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Fallen neobank Xinja probed by secret US website offering $1m rewards

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“Work with us!”

The website claims to be seeking “tips and insider information” related to the deal and includes instructions on how to get in touch anonymously using encrypted email servers.

“We protect our sources and offer legal assistance to whistleblowers in the US, Australia and Europe,” the website says.

Xinja said it was not aware of any US investigation and had not been contacted by the owners of the website.

The Byron Bay-based advisory firm was lauded for brokering the deal with Dubai-based World Investments that shareholders and customers were told would be delivered in instalments.

Xinja claimed in March it would receive $160 million “immediately”, with the balance transferred over a two-year period.

However, no money has materialised and Xinja is now in the process of terminating its banking licence, closing all customer accounts and returning deposits.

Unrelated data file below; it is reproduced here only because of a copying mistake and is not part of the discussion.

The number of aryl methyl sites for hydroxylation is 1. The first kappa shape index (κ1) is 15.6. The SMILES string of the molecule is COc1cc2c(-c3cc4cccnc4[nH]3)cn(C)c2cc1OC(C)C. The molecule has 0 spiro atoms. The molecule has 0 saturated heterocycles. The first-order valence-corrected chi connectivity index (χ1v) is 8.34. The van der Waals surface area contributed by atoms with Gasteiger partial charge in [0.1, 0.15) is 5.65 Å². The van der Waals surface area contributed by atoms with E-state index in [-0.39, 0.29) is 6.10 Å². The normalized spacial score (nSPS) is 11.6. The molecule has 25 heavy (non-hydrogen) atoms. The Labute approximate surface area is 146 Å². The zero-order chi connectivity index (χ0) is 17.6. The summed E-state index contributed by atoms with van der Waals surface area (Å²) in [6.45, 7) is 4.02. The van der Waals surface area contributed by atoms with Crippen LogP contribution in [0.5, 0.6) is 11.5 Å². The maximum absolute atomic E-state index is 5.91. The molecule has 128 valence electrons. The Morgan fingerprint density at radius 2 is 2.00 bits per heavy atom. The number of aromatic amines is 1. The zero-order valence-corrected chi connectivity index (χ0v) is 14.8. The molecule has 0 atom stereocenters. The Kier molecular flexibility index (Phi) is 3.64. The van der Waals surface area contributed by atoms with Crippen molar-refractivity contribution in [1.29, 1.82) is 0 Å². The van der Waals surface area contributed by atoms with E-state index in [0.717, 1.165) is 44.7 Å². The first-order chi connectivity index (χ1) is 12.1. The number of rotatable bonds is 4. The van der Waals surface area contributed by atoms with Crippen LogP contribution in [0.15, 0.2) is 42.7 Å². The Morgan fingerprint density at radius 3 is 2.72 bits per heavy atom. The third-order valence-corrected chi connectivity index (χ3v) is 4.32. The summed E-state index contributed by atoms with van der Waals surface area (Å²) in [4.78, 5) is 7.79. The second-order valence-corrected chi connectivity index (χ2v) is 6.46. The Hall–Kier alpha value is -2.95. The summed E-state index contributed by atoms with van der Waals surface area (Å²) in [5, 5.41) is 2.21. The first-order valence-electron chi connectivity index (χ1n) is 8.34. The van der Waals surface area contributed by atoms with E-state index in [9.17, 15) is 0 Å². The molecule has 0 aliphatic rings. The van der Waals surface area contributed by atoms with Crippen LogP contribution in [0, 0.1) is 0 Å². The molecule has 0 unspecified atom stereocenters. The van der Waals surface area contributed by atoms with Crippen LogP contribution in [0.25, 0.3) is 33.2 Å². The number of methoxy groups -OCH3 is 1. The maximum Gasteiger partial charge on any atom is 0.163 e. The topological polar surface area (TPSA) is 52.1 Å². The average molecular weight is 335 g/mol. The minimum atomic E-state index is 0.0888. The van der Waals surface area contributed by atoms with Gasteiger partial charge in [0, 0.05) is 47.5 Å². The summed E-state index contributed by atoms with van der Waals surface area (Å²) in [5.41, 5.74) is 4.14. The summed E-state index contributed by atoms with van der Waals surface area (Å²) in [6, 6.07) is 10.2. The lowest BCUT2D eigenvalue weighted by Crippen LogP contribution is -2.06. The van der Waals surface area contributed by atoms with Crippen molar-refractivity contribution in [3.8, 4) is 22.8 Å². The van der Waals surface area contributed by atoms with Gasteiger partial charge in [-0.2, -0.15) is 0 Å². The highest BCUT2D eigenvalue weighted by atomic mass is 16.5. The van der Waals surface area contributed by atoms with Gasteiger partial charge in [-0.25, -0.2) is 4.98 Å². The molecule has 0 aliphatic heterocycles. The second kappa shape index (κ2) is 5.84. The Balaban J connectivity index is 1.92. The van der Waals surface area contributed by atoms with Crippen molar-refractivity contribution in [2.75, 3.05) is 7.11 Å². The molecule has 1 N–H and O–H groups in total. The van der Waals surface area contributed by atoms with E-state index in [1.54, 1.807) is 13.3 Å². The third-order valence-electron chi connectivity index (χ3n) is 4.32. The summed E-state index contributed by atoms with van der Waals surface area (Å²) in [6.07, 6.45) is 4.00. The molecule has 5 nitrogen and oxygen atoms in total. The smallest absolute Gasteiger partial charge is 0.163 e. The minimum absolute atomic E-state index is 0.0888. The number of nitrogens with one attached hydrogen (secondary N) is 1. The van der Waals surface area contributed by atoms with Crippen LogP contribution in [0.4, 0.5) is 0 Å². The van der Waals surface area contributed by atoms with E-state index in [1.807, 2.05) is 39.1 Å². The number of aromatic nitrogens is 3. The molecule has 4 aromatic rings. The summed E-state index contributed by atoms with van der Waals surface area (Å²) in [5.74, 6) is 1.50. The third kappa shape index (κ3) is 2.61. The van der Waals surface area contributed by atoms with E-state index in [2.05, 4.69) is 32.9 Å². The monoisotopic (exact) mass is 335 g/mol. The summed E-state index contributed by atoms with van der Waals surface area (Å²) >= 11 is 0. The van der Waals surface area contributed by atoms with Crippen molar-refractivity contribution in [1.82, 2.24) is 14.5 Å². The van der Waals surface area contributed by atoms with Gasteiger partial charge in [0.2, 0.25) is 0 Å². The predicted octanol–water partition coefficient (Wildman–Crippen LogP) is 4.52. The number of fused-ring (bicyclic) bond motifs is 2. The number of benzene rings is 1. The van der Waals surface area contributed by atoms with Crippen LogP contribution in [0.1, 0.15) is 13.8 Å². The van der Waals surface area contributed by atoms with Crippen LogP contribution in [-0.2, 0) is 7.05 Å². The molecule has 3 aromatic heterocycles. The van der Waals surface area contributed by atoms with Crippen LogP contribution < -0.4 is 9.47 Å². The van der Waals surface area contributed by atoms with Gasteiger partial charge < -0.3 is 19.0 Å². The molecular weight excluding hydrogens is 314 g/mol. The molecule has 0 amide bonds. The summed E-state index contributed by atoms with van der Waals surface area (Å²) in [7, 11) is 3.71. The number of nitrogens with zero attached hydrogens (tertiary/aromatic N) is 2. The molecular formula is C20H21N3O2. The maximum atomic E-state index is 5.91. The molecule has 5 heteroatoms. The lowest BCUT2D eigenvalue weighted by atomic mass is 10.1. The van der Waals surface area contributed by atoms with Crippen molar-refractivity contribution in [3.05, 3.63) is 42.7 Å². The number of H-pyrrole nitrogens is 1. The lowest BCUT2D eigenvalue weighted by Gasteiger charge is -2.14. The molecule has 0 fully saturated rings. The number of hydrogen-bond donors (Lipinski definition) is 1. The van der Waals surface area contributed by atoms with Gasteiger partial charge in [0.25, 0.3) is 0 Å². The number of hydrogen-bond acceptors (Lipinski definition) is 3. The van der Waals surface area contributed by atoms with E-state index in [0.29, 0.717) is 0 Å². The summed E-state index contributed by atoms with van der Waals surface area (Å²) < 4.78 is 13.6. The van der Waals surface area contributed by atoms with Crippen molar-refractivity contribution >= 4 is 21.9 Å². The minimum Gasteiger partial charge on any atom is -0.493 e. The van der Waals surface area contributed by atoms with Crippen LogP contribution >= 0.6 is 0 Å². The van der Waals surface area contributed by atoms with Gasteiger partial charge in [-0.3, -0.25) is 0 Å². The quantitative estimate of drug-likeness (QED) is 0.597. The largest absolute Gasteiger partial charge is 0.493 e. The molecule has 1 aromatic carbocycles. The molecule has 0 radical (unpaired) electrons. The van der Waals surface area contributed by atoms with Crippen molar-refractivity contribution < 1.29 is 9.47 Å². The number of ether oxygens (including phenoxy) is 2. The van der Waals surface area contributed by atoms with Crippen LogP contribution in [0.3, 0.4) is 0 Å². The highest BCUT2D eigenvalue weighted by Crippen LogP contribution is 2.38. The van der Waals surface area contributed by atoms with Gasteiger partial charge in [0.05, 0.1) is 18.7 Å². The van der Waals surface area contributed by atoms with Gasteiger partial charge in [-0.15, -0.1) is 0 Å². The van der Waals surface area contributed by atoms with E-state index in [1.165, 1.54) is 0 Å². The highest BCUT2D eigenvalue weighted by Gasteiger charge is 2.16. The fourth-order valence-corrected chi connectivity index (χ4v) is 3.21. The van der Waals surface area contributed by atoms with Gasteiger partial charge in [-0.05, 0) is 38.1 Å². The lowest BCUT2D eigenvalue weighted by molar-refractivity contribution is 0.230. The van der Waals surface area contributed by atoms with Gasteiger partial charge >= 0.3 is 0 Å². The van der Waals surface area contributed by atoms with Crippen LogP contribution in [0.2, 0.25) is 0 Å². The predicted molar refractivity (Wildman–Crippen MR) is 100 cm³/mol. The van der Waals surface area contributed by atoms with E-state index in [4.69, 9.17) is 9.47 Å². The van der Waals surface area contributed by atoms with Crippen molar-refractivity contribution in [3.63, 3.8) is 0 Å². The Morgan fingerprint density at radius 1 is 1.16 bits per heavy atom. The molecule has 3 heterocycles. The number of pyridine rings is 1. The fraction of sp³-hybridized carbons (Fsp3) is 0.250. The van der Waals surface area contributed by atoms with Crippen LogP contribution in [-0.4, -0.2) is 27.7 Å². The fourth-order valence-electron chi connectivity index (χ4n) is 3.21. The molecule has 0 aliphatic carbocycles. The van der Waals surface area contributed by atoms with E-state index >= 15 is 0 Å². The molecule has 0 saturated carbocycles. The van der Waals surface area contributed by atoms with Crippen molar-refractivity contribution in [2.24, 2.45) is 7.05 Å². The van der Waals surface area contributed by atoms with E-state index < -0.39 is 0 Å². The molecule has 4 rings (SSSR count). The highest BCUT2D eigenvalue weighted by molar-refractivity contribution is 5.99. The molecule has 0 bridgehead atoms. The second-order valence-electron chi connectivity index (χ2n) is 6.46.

Internal communications from First Penny, obtained by The Age and The Sydney Morning Herald, show the company was set to clip 2 per cent of the deal, making it about $7 million in fees had it been completed.

One former staff member, who declined to be named, said employees were told the deal would bring money into the firm that would enable outstanding invoices to be paid.

“They’re all about to start deserting him like the sinking ship,” one former employee said, who spoke on the condition of anonymity.

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Xinja said the last formal communication with World Investments was in September when the funds agreement was updated and re-signed by all parties.

Mr Gale said in December the deal had not been terminated but added: “I really can’t comment about their intentions following Xinja’s change of business model.”

Mr Gale has a string of soured business deals behind him, including a venture with Seek co-founder Matt Rockman, with his resume spanning four continents and more than three decades.

Former and current staff members who invested in the MPP fund say they have received no information about the status of these investments from the fund directors or First Penny. “I guess we’ve lost the lot,” said one who spoke on the condition of anonymity.

The owners of the “Xinja tips” website and Mr Gale were contacted for comment but neither responded.

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